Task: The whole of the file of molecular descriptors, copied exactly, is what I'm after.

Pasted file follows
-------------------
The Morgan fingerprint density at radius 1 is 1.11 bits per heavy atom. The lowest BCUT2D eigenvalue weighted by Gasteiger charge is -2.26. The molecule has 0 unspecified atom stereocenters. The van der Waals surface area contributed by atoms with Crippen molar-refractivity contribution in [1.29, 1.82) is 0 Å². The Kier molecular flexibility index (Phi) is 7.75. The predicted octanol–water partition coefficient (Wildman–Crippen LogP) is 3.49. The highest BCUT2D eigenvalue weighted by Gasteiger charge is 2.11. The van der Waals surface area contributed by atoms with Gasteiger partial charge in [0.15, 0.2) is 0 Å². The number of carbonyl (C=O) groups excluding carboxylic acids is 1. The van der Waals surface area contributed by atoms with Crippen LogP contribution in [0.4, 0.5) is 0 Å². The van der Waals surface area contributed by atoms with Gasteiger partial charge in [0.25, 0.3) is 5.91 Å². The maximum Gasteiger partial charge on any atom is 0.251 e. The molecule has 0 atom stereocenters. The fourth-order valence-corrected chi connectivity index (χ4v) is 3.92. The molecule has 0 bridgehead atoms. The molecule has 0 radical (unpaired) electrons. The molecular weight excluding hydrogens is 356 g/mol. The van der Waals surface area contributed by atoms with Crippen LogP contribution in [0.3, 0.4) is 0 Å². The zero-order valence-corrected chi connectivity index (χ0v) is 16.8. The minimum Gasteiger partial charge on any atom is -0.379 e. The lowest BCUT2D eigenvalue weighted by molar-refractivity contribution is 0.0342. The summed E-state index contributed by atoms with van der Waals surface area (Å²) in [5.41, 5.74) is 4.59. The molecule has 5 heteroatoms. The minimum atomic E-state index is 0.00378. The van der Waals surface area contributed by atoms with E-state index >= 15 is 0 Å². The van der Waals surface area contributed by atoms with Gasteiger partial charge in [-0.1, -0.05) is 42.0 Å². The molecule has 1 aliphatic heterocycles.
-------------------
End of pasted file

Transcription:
The Morgan fingerprint density at radius 1 is 1.11 bits per heavy atom. The lowest BCUT2D eigenvalue weighted by Gasteiger charge is -2.26. The molecule has 0 unspecified atom stereocenters. The van der Waals surface area contributed by atoms with Crippen molar-refractivity contribution in [1.29, 1.82) is 0 Å². The Kier molecular flexibility index (Phi) is 7.75. The predicted octanol–water partition coefficient (Wildman–Crippen LogP) is 3.49. The highest BCUT2D eigenvalue weighted by Gasteiger charge is 2.11. The van der Waals surface area contributed by atoms with Gasteiger partial charge in [0.15, 0.2) is 0 Å². The number of carbonyl (C=O) groups excluding carboxylic acids is 1. The van der Waals surface area contributed by atoms with Crippen LogP contribution in [0.4, 0.5) is 0 Å². The van der Waals surface area contributed by atoms with Gasteiger partial charge in [0.25, 0.3) is 5.91 Å². The maximum Gasteiger partial charge on any atom is 0.251 e. The molecule has 0 atom stereocenters. The fourth-order valence-corrected chi connectivity index (χ4v) is 3.92. The molecule has 0 bridgehead atoms. The molecule has 0 radical (unpaired) electrons. The molecular weight excluding hydrogens is 356 g/mol. The van der Waals surface area contributed by atoms with Crippen LogP contribution in [0.3, 0.4) is 0 Å². The zero-order valence-corrected chi connectivity index (χ0v) is 16.8. The minimum Gasteiger partial charge on any atom is -0.379 e. The lowest BCUT2D eigenvalue weighted by molar-refractivity contribution is 0.0342. The summed E-state index contributed by atoms with van der Waals surface area (Å²) in [5.41, 5.74) is 4.59. The molecule has 5 heteroatoms. The minimum atomic E-state index is 0.00378. The van der Waals surface area contributed by atoms with E-state index >= 15 is 0 Å². The van der Waals surface area contributed by atoms with Gasteiger partial charge in [-0.1, -0.05) is 42.0 Å². The molecule has 1 aliphatic heterocycles.